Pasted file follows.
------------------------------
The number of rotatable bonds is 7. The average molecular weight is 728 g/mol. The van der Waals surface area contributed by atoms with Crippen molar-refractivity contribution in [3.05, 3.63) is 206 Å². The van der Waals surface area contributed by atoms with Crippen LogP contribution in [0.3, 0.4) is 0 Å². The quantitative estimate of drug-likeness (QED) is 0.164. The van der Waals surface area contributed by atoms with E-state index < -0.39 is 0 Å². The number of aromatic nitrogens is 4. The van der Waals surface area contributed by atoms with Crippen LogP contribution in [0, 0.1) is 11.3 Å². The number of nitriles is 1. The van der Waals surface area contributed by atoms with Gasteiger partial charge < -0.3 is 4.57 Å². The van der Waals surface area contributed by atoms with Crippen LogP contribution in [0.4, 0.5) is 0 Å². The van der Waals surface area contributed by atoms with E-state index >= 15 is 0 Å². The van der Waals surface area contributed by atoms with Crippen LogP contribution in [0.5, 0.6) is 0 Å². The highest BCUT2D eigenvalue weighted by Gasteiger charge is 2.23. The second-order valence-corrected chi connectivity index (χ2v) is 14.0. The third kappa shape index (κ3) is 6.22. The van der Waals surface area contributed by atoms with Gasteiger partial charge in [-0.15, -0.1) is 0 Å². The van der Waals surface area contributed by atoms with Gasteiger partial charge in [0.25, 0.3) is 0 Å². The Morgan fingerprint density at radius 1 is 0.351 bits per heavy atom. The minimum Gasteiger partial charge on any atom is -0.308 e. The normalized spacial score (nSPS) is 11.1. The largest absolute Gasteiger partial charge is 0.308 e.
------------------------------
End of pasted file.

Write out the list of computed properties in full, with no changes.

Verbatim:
The number of rotatable bonds is 7. The average molecular weight is 728 g/mol. The van der Waals surface area contributed by atoms with Crippen molar-refractivity contribution in [3.05, 3.63) is 206 Å². The van der Waals surface area contributed by atoms with Crippen LogP contribution in [0.3, 0.4) is 0 Å². The quantitative estimate of drug-likeness (QED) is 0.164. The van der Waals surface area contributed by atoms with E-state index < -0.39 is 0 Å². The number of aromatic nitrogens is 4. The van der Waals surface area contributed by atoms with Crippen LogP contribution in [0, 0.1) is 11.3 Å². The number of nitriles is 1. The van der Waals surface area contributed by atoms with Gasteiger partial charge < -0.3 is 4.57 Å². The van der Waals surface area contributed by atoms with Crippen LogP contribution in [0.4, 0.5) is 0 Å². The van der Waals surface area contributed by atoms with E-state index >= 15 is 0 Å². The van der Waals surface area contributed by atoms with Crippen LogP contribution in [0.5, 0.6) is 0 Å². The highest BCUT2D eigenvalue weighted by Gasteiger charge is 2.23. The second-order valence-corrected chi connectivity index (χ2v) is 14.0. The third kappa shape index (κ3) is 6.22. The van der Waals surface area contributed by atoms with Gasteiger partial charge in [-0.15, -0.1) is 0 Å². The van der Waals surface area contributed by atoms with Gasteiger partial charge in [0.25, 0.3) is 0 Å². The Morgan fingerprint density at radius 1 is 0.351 bits per heavy atom. The minimum Gasteiger partial charge on any atom is -0.308 e. The normalized spacial score (nSPS) is 11.1. The largest absolute Gasteiger partial charge is 0.308 e.